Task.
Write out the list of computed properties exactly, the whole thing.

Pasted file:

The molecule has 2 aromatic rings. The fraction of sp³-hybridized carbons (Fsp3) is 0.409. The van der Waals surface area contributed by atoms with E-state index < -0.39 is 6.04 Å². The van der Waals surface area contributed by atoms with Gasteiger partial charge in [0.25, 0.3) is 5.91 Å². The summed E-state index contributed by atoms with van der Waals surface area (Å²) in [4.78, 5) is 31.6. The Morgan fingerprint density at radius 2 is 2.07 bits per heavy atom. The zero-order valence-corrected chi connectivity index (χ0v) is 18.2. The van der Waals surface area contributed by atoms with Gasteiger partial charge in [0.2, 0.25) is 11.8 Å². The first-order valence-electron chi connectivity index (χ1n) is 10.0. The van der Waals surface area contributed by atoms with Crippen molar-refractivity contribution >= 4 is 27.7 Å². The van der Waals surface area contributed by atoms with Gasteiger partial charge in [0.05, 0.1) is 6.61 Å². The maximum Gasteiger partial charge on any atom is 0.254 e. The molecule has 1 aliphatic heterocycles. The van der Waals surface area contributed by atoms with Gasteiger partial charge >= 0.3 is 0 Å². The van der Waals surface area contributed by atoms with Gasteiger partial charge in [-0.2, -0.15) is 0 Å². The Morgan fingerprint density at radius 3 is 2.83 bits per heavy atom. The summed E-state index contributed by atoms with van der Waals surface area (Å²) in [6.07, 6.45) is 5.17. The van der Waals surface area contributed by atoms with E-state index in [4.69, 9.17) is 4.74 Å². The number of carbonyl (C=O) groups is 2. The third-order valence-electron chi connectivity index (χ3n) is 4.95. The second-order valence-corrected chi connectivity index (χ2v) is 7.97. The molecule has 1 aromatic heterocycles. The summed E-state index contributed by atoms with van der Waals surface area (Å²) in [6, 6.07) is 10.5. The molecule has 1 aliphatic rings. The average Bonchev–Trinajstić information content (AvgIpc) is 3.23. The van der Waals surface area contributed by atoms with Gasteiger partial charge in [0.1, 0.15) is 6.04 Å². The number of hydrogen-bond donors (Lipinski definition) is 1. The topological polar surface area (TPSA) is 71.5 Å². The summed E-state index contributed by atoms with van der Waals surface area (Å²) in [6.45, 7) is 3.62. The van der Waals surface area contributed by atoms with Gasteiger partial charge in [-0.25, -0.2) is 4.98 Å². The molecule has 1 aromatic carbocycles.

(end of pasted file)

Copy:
The molecule has 2 aromatic rings. The fraction of sp³-hybridized carbons (Fsp3) is 0.409. The van der Waals surface area contributed by atoms with E-state index < -0.39 is 6.04 Å². The van der Waals surface area contributed by atoms with Gasteiger partial charge in [0.25, 0.3) is 5.91 Å². The summed E-state index contributed by atoms with van der Waals surface area (Å²) in [4.78, 5) is 31.6. The Morgan fingerprint density at radius 2 is 2.07 bits per heavy atom. The zero-order valence-corrected chi connectivity index (χ0v) is 18.2. The van der Waals surface area contributed by atoms with Gasteiger partial charge in [0.2, 0.25) is 11.8 Å². The first-order valence-electron chi connectivity index (χ1n) is 10.0. The van der Waals surface area contributed by atoms with Crippen molar-refractivity contribution >= 4 is 27.7 Å². The van der Waals surface area contributed by atoms with Gasteiger partial charge in [0.05, 0.1) is 6.61 Å². The maximum Gasteiger partial charge on any atom is 0.254 e. The molecule has 1 aliphatic heterocycles. The van der Waals surface area contributed by atoms with Gasteiger partial charge >= 0.3 is 0 Å². The van der Waals surface area contributed by atoms with Gasteiger partial charge in [-0.2, -0.15) is 0 Å². The Morgan fingerprint density at radius 3 is 2.83 bits per heavy atom. The summed E-state index contributed by atoms with van der Waals surface area (Å²) in [6.07, 6.45) is 5.17. The van der Waals surface area contributed by atoms with E-state index in [4.69, 9.17) is 4.74 Å². The number of carbonyl (C=O) groups is 2. The third-order valence-electron chi connectivity index (χ3n) is 4.95. The second-order valence-corrected chi connectivity index (χ2v) is 7.97. The molecule has 1 aromatic heterocycles. The summed E-state index contributed by atoms with van der Waals surface area (Å²) in [6, 6.07) is 10.5. The molecule has 1 aliphatic rings. The average Bonchev–Trinajstić information content (AvgIpc) is 3.23. The van der Waals surface area contributed by atoms with Gasteiger partial charge in [0.1, 0.15) is 6.04 Å². The number of hydrogen-bond donors (Lipinski definition) is 1. The topological polar surface area (TPSA) is 71.5 Å². The summed E-state index contributed by atoms with van der Waals surface area (Å²) in [6.45, 7) is 3.62. The van der Waals surface area contributed by atoms with Gasteiger partial charge in [-0.25, -0.2) is 4.98 Å². The molecule has 1 aromatic carbocycles.